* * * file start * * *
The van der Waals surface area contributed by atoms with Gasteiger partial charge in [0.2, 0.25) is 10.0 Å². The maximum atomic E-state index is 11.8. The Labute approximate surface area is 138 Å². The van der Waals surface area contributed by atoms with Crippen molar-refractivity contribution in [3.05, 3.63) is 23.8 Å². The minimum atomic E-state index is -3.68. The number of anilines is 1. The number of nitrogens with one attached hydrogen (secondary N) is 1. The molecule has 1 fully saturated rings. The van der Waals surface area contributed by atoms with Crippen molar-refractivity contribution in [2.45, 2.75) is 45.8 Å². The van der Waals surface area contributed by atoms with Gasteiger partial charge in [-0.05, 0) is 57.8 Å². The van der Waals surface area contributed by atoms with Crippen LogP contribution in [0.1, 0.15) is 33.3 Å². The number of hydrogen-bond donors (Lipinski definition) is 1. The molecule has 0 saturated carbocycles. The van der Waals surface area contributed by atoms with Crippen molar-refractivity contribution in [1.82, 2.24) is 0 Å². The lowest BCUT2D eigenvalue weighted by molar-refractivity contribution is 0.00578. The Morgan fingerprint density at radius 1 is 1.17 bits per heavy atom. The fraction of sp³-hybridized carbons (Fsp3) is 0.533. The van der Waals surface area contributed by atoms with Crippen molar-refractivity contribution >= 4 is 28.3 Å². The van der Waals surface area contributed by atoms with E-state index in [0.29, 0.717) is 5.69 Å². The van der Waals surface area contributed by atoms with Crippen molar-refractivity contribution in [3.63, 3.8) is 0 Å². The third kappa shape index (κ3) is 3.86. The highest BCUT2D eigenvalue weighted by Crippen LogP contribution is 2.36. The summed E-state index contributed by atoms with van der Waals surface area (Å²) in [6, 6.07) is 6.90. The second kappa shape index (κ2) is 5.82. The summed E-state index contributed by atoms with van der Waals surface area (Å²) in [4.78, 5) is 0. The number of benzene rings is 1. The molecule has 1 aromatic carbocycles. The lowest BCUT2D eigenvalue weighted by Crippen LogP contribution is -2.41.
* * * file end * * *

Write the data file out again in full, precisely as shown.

The van der Waals surface area contributed by atoms with Gasteiger partial charge in [0.2, 0.25) is 10.0 Å². The maximum atomic E-state index is 11.8. The Labute approximate surface area is 138 Å². The van der Waals surface area contributed by atoms with Crippen molar-refractivity contribution in [3.05, 3.63) is 23.8 Å². The minimum atomic E-state index is -3.68. The number of anilines is 1. The number of nitrogens with one attached hydrogen (secondary N) is 1. The molecule has 1 fully saturated rings. The van der Waals surface area contributed by atoms with Crippen molar-refractivity contribution in [2.45, 2.75) is 45.8 Å². The van der Waals surface area contributed by atoms with Gasteiger partial charge in [-0.05, 0) is 57.8 Å². The van der Waals surface area contributed by atoms with Crippen LogP contribution in [0.1, 0.15) is 33.3 Å². The number of hydrogen-bond donors (Lipinski definition) is 1. The molecule has 0 saturated carbocycles. The van der Waals surface area contributed by atoms with Crippen molar-refractivity contribution in [1.82, 2.24) is 0 Å². The lowest BCUT2D eigenvalue weighted by molar-refractivity contribution is 0.00578. The Morgan fingerprint density at radius 1 is 1.17 bits per heavy atom. The fraction of sp³-hybridized carbons (Fsp3) is 0.533. The van der Waals surface area contributed by atoms with Crippen molar-refractivity contribution >= 4 is 28.3 Å². The van der Waals surface area contributed by atoms with E-state index in [0.29, 0.717) is 5.69 Å². The van der Waals surface area contributed by atoms with Crippen molar-refractivity contribution in [3.63, 3.8) is 0 Å². The third kappa shape index (κ3) is 3.86. The highest BCUT2D eigenvalue weighted by Crippen LogP contribution is 2.36. The summed E-state index contributed by atoms with van der Waals surface area (Å²) in [6, 6.07) is 6.90. The second kappa shape index (κ2) is 5.82. The summed E-state index contributed by atoms with van der Waals surface area (Å²) in [4.78, 5) is 0. The number of benzene rings is 1. The molecule has 1 aromatic carbocycles. The lowest BCUT2D eigenvalue weighted by Crippen LogP contribution is -2.41.